Seeing and Bing Seen

My favorite part of being a teacher was getting to tell stories. And even still today, I love to tell a good story, because a good story pulls us in, holds us for a moment, and then sends us back to your own world with a little more insight into ourselves or into how the world works. And I believe this is equally true for all stories, from the Three Little Pigs all the way to Fyodor Dostoevsky’s Crime and Punishment. I love a good story because it invites us into another perspective on the world.

When I hear the story read today in our gospel passage, I find it interesting to pay attention to whom I most identify. In the past, I have identified with Bartimaeus who cries out in faith, “Son of David, have mercy on me!” Here the disciples and Jesus leave Jericho and are surrounded by a large crowd, and a blind beggar, named Bartimaeus, was sitting by the roadside. When Bartimaeus heard that it was Jesus of Nazareth, he began to shout for the Messiah to have mercy on him.

The crowd scolded him and ordered him to be quiet, but in their attempts to suppress his cries for mercy, he raised his voice even louder, begging for mercy that only the Christ could offer. Jesus, at the hearing of the cries for mercy stands still and calls Bartimaeus to him; so excited that he throws off his cloak, Bartimaeus sprang up and came to Jesus. Jesus doesn’t follow suit of the crowd in trying to quiet this beggar, but asks first and foremost, “what do you want me to do for you?” The blind man asks to see again and Jesus heals him and tells him that his faith has made him well. Rather than going on about his way, this blind beggar, this man named Bartimaeus chooses to continue to follow Jesus on the way.

       In this brilliant story of one of Christ’s miracles, it was not Bartimaeus with whom I most identified this time, but rather the crowd. It is the crowd who tries to quiet his cries; it is the crowd who tries to overlook this beggar and his need because they were searching for the joy and prestige of seeing Jesus. It is the crowd who once Jesus calls to Bartimaeus immediately changes their tune and encourages Bartimaeus as he runs to see the Christ. It is the crowd, not Jesus, who sees Bartimaeus as invisible. I’m not sure why on this go-around, it is the crowd that is convicting to me. Maybe it is Bartimaeus’ ability to truly see the Messiah, that contrasts so starkly with the crowd’s inability to see the blind beggar. Maybe it is because the one who was unseen is the only one who can truly see.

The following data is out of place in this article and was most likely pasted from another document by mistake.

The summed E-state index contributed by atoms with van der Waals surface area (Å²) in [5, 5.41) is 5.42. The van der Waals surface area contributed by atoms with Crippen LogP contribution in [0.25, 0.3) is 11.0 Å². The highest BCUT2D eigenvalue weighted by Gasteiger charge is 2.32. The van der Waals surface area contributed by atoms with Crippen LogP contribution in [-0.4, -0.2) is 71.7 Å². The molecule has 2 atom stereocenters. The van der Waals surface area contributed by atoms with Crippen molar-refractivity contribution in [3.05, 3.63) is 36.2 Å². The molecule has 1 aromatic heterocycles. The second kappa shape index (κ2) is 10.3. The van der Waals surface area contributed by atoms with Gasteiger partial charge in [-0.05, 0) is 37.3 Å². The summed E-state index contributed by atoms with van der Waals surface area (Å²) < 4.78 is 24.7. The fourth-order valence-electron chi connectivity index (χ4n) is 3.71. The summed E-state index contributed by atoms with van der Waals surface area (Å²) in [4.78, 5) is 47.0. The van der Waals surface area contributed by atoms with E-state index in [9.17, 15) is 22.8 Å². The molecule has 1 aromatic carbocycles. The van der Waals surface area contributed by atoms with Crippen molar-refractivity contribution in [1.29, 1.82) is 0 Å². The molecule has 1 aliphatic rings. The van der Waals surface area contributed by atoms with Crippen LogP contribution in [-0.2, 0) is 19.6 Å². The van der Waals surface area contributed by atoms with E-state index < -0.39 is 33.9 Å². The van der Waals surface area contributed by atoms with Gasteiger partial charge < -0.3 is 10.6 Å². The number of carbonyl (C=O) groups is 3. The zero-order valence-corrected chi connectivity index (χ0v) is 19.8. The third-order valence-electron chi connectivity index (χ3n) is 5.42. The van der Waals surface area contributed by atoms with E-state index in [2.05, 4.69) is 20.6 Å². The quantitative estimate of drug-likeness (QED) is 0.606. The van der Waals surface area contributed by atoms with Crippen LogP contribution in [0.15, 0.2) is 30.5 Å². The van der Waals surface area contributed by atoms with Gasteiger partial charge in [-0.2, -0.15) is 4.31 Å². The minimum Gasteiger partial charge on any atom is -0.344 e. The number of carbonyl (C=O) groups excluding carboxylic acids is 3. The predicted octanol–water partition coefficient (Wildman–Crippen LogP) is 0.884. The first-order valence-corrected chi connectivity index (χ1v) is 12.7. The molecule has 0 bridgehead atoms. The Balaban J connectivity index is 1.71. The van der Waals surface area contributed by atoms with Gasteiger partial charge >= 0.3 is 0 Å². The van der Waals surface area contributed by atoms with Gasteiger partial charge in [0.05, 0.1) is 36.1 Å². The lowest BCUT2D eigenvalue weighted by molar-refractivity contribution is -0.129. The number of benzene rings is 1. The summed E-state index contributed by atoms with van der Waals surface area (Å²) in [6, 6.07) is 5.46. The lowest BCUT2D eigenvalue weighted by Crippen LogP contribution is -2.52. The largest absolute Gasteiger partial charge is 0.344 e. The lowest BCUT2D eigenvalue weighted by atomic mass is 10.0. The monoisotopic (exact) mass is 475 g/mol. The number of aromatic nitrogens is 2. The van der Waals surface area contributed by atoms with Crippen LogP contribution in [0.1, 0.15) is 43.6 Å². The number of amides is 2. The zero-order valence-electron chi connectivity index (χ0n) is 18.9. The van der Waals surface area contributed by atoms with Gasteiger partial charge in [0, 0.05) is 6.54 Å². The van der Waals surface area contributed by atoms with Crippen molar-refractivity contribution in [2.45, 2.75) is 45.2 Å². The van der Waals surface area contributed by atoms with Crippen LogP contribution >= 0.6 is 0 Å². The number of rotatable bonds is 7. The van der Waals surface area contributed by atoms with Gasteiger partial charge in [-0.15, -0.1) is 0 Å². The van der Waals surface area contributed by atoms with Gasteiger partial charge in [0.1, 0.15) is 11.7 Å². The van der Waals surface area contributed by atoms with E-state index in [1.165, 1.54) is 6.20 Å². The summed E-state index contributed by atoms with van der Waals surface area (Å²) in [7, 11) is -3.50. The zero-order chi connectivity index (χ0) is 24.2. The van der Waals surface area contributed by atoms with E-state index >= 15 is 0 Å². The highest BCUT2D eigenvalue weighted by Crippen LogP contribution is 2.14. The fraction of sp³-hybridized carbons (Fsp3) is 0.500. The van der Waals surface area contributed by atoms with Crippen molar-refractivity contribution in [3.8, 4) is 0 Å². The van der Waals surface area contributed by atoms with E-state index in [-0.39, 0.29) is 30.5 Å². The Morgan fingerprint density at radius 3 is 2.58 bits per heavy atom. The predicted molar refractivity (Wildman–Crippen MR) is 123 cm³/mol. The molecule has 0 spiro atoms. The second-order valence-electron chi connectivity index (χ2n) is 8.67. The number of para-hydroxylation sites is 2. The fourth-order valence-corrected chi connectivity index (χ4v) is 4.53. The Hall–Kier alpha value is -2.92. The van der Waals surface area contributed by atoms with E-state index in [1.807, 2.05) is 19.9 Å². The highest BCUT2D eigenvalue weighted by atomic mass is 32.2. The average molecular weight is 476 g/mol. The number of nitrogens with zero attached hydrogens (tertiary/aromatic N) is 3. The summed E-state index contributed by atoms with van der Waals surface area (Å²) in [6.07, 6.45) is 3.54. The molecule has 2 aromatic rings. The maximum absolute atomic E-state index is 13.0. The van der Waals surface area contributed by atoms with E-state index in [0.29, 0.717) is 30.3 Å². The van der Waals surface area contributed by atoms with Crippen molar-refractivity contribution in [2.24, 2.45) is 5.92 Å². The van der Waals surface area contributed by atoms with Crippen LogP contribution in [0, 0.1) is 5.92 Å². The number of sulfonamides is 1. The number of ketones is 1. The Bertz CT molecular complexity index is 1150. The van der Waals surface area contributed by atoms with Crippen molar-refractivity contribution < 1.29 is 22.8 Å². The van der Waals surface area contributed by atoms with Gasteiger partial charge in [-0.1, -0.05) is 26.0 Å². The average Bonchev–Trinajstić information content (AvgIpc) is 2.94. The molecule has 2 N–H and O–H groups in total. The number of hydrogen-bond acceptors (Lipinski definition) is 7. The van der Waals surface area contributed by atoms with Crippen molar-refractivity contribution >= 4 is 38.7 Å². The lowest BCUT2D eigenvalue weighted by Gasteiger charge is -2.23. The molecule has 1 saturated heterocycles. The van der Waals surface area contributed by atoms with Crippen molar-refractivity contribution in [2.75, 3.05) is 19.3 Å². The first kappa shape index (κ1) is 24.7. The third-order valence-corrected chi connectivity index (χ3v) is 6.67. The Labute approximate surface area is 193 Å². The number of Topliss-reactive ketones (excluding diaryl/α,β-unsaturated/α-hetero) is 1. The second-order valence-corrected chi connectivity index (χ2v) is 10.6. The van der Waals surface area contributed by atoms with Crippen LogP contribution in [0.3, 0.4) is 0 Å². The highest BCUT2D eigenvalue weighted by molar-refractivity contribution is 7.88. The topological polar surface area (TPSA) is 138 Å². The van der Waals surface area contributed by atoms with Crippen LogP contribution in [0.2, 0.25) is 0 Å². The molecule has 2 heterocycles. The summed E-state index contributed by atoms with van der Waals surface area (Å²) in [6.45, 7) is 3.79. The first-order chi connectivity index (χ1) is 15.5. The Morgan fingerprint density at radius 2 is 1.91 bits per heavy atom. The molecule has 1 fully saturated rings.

And I’m equally convicted by Jesus’ response to Bartimaeus. Jesus knows that he is blind, and all the realities of the world in which he lived that made it almost impossible to live safely. And even though Jesus knows what Bartimaeus faces daily, he does not assume, but rather asks, “What do you want me to do for you?” Jesus no doubt knows what Bartimaeus needs, but it is his willingness to see the one who sees him that is piercing. Jesus – the very Messiah – did not dare assume what the he would need, but saw him and embraced him in relationship. Bartimaeus, in his faith responds, “My teacher, let me see again.”

The unique thing about this response is that it relays a relationship. “My teacher,” here is the word rabouni, only used twice in the gospels, here and at the tomb with Mary when she can’t recognize the risen Christ until he calls her by name. Rabouni is intimate; it conveys relationship and conversation. This is an exchange between a student and a teacher. It is an exchange where Bartimaeus’ beggar status or physical capability are less important than his willingness to seek the Messiah and his faith therein.

Today’s gospel is a story about seeing and being seen. It is a story about Bartimaeus no longer being invisible and Jesus engaging in a conversation and relationship. But it’s also a story about a crowd of people; a crowd of people who *were* followers of Jesus. A crowd of people being unwilling or unable to see the space in which Bartimaeus could teach them. A crowd unable to see, and perhaps even being unwilling to be seen. And this is where our gospel story today holds me.

This crowd of followers were probably doing their best; they wanted to follow Jesus and all of his teachings, and yet still failed to see. This is where our story today holds me; this is where our gospel story forces me to ask myself if I’m part of the crowd. It’s the crux of wanting to do the right thing, and yet failing; it’s the intersection of being unable to see and unwilling to be seen that makes me ask where is the Good News? If I see myself in the crowd, where is the Good News?

When it comes to the miracle stories of Christ, I try to see and appreciate the miracle, but also to see beyond that to ask what is the Good News? The truth of this miracle story, I believe is that it isn’t just good news for Bartimaeus who was able to see the Messiah, but that it’s also the Good News for the crowd who fails to see him. It is good news, because our story doesn’t have to end with us being unable or unwilling to see. Christ can enlighten who we are and what we do. The question is how will take what this story has to teach us? How will we carry the lessons not just from Christ or Bartimaeus, but perhaps especially from the crowd into our lives this week.

This is a story about seeing and being seen. It is my hope and prayer that as we go out this week that we will have the eyes to see like Bartimaeus, the compassion of Christ in his openness to relationship with him, and that we, when we are like the crowd, will choose see and to be seen. My prayer is that we will let this story change us; that we will let it change how we move through the world, and that we will over and over again choose to be more like Christ and less like the crowd.

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